How airlines deal with in-flight medical emergencies
Unexpected problems trigger a complex series of decisions
But it happens.
An estimated 44,000 in-flight medical emergencies occur worldwide each year, and once such a situation occurs, it starts a complex, orchestrated and often expensive response that airlines train constantly to handle.
For frequent business travelers, if you haven't already been on a flight where a medical emergency has been declared, chances are you will at some point.
"If somebody has to absolutely get on the ground ASAP to the nearest ambulance, we do what we have to do," said Capt. Michael Sharpe, a pilot and flight instructor for Southwest Airlines.
There are no exact figures on how much it costs to divert an aircraft from its planned route, but it's thousands of dollars. A Boeing 737-700, for example, holds 6,875 gallons of jet fuel. At $3 a gallon, that's nearly $21,000 to fill the tank. Once a plane is diverted and lands, it almost always has to be refueled.
"It is a major expense to the airline, but we just look at it as a cost of doing business," said Sharpe, who has been with Southwest 30 years.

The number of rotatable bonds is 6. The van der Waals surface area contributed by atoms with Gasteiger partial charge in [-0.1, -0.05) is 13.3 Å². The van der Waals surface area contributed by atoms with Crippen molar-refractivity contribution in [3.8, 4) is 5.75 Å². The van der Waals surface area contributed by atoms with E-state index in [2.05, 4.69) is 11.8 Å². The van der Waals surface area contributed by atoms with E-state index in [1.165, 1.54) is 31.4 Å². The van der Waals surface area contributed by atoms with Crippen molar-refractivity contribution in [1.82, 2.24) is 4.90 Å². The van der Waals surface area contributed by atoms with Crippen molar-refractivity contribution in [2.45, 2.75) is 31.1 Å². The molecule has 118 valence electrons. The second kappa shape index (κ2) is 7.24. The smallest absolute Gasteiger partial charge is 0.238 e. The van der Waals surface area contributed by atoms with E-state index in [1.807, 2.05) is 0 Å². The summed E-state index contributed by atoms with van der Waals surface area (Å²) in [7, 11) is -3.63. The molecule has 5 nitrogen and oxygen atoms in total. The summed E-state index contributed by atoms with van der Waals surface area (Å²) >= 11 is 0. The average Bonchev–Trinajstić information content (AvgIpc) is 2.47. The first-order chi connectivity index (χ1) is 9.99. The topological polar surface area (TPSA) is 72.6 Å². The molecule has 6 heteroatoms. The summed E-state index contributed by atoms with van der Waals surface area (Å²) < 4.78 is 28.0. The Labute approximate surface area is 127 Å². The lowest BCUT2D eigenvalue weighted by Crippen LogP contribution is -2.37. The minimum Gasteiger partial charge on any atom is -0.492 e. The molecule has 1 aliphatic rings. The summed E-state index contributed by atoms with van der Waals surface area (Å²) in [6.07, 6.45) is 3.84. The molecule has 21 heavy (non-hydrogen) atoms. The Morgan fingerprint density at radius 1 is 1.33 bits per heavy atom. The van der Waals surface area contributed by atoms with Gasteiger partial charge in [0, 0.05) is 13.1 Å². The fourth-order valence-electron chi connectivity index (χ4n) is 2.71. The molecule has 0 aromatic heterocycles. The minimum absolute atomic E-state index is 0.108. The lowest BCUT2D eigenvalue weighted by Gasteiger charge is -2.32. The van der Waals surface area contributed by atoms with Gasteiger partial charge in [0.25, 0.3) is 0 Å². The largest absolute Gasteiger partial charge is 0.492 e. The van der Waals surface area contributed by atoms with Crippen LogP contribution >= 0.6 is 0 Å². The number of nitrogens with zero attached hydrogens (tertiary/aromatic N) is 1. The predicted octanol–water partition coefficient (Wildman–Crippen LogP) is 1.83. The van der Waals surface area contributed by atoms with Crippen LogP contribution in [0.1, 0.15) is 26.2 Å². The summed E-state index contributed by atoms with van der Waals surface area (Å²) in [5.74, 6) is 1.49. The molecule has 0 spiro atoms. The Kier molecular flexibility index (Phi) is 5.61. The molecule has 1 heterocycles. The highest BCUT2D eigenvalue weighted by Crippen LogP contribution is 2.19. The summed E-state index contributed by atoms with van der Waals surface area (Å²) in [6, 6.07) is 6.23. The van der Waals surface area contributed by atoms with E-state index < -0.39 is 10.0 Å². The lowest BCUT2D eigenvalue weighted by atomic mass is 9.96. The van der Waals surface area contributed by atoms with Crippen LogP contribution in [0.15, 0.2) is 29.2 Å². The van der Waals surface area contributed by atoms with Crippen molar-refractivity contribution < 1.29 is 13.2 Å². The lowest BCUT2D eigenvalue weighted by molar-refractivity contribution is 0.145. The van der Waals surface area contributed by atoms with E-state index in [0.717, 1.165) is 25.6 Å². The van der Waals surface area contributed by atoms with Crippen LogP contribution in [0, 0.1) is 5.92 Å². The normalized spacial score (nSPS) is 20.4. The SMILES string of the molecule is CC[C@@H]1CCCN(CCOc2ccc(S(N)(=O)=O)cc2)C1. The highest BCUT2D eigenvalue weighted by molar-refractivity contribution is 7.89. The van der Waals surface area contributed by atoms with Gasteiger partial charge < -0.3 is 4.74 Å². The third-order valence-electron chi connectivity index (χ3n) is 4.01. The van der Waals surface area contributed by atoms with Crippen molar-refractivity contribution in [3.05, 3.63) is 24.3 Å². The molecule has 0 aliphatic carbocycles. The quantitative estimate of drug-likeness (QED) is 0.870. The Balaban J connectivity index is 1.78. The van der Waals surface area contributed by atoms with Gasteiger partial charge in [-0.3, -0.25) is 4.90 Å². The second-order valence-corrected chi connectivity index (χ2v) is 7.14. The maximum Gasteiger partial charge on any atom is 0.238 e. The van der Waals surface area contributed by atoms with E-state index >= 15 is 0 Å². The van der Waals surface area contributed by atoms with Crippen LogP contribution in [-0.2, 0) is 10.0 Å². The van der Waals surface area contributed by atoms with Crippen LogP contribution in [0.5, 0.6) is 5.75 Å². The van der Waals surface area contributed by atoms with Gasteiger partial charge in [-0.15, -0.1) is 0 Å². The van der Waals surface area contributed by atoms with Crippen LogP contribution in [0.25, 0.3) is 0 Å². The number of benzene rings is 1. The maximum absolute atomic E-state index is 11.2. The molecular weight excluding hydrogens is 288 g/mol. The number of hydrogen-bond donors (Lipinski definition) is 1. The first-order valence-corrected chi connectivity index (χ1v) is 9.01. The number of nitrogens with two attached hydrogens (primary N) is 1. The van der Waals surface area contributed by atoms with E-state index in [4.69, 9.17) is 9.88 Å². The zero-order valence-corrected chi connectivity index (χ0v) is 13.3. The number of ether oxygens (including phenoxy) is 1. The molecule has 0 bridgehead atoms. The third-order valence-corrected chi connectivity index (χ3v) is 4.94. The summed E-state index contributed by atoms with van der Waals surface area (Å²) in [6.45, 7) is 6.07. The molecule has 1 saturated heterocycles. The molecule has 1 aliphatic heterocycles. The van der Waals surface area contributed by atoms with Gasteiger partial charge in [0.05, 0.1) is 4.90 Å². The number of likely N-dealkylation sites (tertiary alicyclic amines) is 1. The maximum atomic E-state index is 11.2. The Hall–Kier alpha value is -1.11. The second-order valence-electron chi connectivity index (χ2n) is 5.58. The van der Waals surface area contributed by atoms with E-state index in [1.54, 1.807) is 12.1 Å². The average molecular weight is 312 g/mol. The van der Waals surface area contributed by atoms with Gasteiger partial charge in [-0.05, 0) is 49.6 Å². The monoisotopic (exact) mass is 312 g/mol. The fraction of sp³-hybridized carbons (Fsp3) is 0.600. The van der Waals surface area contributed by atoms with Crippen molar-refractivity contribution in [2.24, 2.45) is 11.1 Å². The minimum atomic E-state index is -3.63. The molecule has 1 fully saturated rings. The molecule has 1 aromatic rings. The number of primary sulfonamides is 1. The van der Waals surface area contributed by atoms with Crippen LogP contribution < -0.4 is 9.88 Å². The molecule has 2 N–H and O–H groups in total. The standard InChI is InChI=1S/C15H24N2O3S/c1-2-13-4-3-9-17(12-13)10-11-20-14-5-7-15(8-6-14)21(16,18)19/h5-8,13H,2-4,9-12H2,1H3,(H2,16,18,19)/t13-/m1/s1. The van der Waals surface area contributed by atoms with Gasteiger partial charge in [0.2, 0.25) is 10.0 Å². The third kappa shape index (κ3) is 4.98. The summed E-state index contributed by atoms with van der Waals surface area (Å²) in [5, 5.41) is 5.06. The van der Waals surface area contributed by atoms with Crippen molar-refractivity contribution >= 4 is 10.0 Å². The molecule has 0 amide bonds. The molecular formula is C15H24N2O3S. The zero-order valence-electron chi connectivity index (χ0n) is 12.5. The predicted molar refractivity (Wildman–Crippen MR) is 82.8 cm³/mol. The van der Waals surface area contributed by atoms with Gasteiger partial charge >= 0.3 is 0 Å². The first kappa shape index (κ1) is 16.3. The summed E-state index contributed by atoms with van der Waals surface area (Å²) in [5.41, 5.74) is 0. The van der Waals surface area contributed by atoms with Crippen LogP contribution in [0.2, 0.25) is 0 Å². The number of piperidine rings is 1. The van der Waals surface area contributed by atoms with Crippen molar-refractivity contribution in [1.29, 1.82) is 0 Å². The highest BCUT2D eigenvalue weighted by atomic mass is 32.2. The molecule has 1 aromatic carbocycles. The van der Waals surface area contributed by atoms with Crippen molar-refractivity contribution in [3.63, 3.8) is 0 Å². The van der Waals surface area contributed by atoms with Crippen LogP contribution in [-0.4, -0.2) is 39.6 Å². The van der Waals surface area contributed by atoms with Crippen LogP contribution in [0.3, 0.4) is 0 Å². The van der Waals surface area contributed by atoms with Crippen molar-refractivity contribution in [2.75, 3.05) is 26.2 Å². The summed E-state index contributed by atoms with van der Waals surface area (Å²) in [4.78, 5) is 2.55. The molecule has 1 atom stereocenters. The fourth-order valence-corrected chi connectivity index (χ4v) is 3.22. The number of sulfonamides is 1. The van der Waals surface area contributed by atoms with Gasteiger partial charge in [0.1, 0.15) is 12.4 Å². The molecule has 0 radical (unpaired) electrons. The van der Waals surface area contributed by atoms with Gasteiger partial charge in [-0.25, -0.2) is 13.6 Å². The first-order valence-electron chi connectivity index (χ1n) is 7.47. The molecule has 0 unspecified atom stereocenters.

"It's not that person's fault" they became ill, he said. "Some people have health conditions they are not even aware of."
Once a medical emergency is declared, landing becomes the priority. Landing, though, takes time.
"Even if you have someone who needs absolute, immediate medical attention, you can't just push the 'down' button like you're on an elevator," Sharpe said.
It takes at least 25 minutes to get from altitude to the ground. "You have to plan your descent (so) that you don't get down too early -- that burns a lot of fuel -- and that you don't get down too late -- you'll overfly the airport," Sharpe said.
Doctor on board
At 35,000 feet, the first responders in the cabin are the flight attendants. By law, they are trained to deliver basic first aid as well as begin the process for getting a sick person help.
Say someone collapses after a plane is airborne.
Flight attendants notify the cockpit crew that there is a medical emergency in the cabin. The cockpit crew then establishes a communication link with doctors such as Christian Martin-Gill, assistant professor of emergency medicine at the University of Pittsburgh Medical Center, which operates the STAT-MD Communications Center and provides emergency medical guidance to 17 commercial airlines.
Martin-Gill is one of the authors of a New England Journal of Medicine study this year that looked at 34 months of in-flight medical emergency data -- nearly 12,000 in flight medical emergencies.
The study found that in about three-fourths of those cases, there was a medical professional such as a doctor, nurse or paramedic on the flight.
"That's a big reason we wanted to publish this -- to provide some guidance to health care providers who might find themselves in that kind of situation," Martin-Gill said.